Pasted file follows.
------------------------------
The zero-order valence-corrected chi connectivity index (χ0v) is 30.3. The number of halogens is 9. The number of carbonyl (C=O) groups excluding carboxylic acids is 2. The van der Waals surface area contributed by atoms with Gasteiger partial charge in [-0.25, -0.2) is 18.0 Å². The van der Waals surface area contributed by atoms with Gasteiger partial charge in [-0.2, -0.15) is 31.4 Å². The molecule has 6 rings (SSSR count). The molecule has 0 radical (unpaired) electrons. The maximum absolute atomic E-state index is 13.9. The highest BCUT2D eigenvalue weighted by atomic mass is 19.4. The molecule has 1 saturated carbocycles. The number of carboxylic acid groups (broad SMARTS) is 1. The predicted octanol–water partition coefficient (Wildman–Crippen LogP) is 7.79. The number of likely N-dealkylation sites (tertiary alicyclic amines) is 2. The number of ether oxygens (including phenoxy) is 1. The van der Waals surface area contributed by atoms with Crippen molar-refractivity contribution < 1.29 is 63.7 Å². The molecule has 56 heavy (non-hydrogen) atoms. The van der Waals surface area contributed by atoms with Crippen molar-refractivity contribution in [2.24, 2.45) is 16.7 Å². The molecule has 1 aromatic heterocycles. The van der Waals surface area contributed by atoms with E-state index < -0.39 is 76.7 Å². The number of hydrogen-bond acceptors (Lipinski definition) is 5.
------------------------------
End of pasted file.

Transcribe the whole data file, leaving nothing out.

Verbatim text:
The zero-order valence-corrected chi connectivity index (χ0v) is 30.3. The number of halogens is 9. The number of carbonyl (C=O) groups excluding carboxylic acids is 2. The van der Waals surface area contributed by atoms with Gasteiger partial charge in [-0.25, -0.2) is 18.0 Å². The van der Waals surface area contributed by atoms with Gasteiger partial charge in [-0.2, -0.15) is 31.4 Å². The molecule has 6 rings (SSSR count). The molecule has 0 radical (unpaired) electrons. The maximum absolute atomic E-state index is 13.9. The highest BCUT2D eigenvalue weighted by atomic mass is 19.4. The molecule has 1 saturated carbocycles. The number of carboxylic acid groups (broad SMARTS) is 1. The predicted octanol–water partition coefficient (Wildman–Crippen LogP) is 7.79. The number of likely N-dealkylation sites (tertiary alicyclic amines) is 2. The number of ether oxygens (including phenoxy) is 1. The van der Waals surface area contributed by atoms with Crippen molar-refractivity contribution < 1.29 is 63.7 Å². The molecule has 56 heavy (non-hydrogen) atoms. The van der Waals surface area contributed by atoms with Crippen molar-refractivity contribution in [2.24, 2.45) is 16.7 Å². The molecule has 1 aromatic heterocycles. The van der Waals surface area contributed by atoms with E-state index < -0.39 is 76.7 Å². The number of hydrogen-bond acceptors (Lipinski definition) is 5.